Despite X-ray and magnetic resonance images, doctors have long missed a possible cause of back pain: fasciae. What scientists thought for a long time was just dead support material plays an important role in the development of back pain, according to newer knowledge. And now it is becoming clear why yoga and “myofascial self-massage” are important instruments in the fight against pain.
A plethora of people suffers from back pain. For a long time, doctors advised those affected above all to strengthen their muscles – in line with the advertising slogan “A strong back knows no pain”. In many cases, however, this did not help permanently. The logic behind it: what is not claimed cannot hurt.
Many physiotherapists or osteopaths, on the other hand, have had a different view of things for years – based on different approaches, such as the “Rolfing” developed by the biochemist Ida Rolf. This form of massage targets the connective tissue in the body, which surrounds the muscles and organs as a thin white layer. With special slow massage techniques, the original elasticity of this tissue, also called fascia, is to be restored to the muscles and the blood circulation is increased.
Even if this form of treatment led to success in pain patients (not only in the area of the back), many doctors remained sceptical – not least because fascia could not be made visible in living people. Many doctors thought that connective tissue was dead support material. But new scientific knowledge is now also forcing them to rethink.
For example, a study published by the New England Journal of Medicine in 2009 found that imaging procedures such as nuclear spin did not explain the symptoms in 75 per cent of back pain patients. In contrast, it was shown that there are many sensory receptors in the connective tissue that signal pain (nociceptors) – and that the fasciae can be a pain generator, even if the intervertebral disc itself is not damaged.
It has now been proven that back pain patients often have thickened fascia in the lumbar region and that this area is also more sensitive to back pain
On the other hand, consequential damage can also occur in completely different places if fasciae stick or thicken: Since the connective tissue and the supporting tissue (bones and cartilage) contribute to the distribution of forces in the body and support the activity of the skeletal muscles, tension quickly leads to permanent incorrect posture – and a so-called muscular imbalance.
A site can ultimately cause serious problems in a completely different part of the body. The fact that all muscle fascia systems of the body are connected with each other has a decisive influence on the osteopathic model of thought. And finally, interestingly, fasciae also react to substances that can be found in the human body under stress.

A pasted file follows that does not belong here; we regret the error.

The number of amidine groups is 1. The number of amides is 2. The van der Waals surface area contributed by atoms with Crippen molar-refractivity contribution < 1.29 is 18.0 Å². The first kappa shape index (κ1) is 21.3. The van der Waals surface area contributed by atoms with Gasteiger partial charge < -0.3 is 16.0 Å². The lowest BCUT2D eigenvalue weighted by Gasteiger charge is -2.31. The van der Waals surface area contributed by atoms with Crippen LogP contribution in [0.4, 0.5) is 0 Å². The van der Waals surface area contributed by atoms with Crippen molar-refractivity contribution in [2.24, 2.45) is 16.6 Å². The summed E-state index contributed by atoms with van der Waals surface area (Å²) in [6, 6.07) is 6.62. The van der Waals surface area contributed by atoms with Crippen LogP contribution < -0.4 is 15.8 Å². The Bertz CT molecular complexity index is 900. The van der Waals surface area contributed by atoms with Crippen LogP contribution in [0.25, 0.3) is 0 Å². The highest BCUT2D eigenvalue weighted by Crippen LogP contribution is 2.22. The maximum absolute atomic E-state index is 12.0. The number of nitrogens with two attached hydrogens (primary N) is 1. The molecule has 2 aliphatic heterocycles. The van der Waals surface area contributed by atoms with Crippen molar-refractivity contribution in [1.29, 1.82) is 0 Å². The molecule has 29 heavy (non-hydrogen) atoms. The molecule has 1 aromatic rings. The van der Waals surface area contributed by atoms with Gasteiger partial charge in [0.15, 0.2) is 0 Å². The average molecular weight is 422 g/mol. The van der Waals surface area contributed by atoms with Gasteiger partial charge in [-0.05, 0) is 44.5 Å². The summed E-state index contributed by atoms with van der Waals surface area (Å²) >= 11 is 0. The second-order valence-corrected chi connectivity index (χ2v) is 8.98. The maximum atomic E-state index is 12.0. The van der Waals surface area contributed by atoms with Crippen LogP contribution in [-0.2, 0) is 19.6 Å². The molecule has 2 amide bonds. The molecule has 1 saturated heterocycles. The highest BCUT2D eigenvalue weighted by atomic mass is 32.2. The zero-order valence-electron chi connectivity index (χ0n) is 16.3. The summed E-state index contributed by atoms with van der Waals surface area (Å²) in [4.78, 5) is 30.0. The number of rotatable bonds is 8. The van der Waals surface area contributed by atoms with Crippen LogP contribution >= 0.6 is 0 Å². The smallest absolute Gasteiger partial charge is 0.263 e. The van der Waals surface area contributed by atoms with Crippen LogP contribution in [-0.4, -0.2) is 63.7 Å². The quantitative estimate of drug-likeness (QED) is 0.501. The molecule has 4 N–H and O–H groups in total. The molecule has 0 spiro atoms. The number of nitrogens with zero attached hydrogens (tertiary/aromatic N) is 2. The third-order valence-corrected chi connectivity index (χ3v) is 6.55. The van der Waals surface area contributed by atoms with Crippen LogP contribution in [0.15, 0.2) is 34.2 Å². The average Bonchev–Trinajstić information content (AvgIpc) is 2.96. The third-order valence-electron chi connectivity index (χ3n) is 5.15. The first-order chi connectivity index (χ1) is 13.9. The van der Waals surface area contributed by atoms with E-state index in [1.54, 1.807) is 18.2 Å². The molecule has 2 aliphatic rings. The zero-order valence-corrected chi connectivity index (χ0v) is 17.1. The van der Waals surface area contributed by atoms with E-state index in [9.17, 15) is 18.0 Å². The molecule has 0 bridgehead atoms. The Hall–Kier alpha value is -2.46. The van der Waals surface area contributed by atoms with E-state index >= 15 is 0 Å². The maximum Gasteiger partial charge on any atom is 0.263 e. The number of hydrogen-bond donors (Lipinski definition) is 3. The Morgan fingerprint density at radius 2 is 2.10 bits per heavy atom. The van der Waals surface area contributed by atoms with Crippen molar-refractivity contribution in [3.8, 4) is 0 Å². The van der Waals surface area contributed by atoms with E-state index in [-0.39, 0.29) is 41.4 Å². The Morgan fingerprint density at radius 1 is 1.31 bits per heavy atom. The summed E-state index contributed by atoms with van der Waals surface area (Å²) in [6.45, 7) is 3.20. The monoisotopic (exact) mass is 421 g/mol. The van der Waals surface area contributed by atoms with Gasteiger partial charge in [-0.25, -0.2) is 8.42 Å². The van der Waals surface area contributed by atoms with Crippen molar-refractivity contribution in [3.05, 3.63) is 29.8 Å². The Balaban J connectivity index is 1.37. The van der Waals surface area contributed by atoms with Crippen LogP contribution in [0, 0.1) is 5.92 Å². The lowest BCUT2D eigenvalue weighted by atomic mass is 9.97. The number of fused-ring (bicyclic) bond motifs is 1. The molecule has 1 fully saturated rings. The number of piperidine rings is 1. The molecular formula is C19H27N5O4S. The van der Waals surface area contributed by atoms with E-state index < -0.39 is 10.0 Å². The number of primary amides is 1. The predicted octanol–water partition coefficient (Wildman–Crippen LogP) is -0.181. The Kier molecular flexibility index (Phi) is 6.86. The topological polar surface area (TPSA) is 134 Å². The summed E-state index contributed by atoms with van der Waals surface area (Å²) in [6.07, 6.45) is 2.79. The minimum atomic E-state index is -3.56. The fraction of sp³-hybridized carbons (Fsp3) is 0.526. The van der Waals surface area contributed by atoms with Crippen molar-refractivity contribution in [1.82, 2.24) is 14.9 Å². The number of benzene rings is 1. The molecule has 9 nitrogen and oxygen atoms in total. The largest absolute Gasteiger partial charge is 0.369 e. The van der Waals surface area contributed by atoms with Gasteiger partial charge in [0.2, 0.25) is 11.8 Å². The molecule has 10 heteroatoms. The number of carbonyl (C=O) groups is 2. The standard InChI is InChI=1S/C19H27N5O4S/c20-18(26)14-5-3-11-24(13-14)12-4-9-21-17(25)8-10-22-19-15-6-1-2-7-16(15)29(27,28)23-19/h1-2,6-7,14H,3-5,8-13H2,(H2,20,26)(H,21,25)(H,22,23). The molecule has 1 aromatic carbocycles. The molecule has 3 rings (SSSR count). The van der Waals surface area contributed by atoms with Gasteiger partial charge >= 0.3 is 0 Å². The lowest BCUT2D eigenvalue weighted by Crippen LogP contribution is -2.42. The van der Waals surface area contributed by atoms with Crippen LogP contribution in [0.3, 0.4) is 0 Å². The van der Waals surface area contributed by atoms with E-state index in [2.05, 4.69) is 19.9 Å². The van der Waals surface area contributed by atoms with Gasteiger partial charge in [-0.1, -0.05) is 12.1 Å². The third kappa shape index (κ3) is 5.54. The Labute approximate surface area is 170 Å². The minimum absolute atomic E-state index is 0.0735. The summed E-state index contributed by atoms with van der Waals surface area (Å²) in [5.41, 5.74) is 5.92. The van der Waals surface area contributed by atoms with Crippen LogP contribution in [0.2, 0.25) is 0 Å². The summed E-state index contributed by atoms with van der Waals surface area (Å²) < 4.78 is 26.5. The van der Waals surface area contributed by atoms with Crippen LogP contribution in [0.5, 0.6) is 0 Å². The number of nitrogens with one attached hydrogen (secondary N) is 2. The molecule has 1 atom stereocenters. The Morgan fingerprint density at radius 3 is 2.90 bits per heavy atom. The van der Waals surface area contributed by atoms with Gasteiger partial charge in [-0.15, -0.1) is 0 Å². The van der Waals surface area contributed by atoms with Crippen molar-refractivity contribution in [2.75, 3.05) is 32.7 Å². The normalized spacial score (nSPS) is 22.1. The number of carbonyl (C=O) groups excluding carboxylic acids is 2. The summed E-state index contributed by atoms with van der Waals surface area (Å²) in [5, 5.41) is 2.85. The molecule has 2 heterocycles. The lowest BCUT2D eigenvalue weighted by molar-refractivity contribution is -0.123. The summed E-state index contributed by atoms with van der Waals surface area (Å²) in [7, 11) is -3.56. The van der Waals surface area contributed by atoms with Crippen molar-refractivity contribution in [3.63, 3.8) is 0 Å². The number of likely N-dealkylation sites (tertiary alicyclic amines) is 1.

What to do?
Of course, this post would not appear on this page if practising yoga were not a – proven – way to treat glued and thickened fascia. Finally, the yoga ensures that the connective tissue is stretched properly again. In addition, many exercises aim to eliminate muscular imbalances.
There are no better and worse yoga styles per se – but there are certain exercises that have a particularly mobilizing, opening, strengthening and stabilizing effect on the body. Props (aids) such as belts can often also be used profitably.
It was not uncommon for a broken or degenerative disc (DDD) cured through yoga – and “gentle posture” is also prescribed. Scientific studies show that yoga once a week can be enough. Last but not least, mediation exercises lower the stress level, which – as mentioned above – also negatively affects the fascia.
Speaking of aids: hard foam rolls for the purpose of the so-called “myofascial self-massage” should also be emphasized in the treatment of back pain. With the help of your own body weight, the pressure is applied to hardenings in the skeletal muscles in order to relieve muscle tension and increase blood circulation.
In English, one speaks of “Self Myofascial Release” (SMR). The hard foam roll is often rolled over the muscles; the resulting pressure is maintained for 30–60 seconds at the point of muscle tension
The “trigger point therapy” in turn aims to eliminate so-called “myofascial trigger points”. These are locally limited muscle hardening in the skeletal muscles, which are locally sensitive to pressure and from which pain can be transmitted. Around 80 to 90% of pain syndromes are said to be due to such hardening of the muscles.
Many back pain can be effectively and permanently combated without surgery. The scientific studies in recent years have shown more and more clear that it is worthwhile for those affected to look for solutions beyond conventional medicine – and that as a pain patient you can do a lot more than taking pain pills
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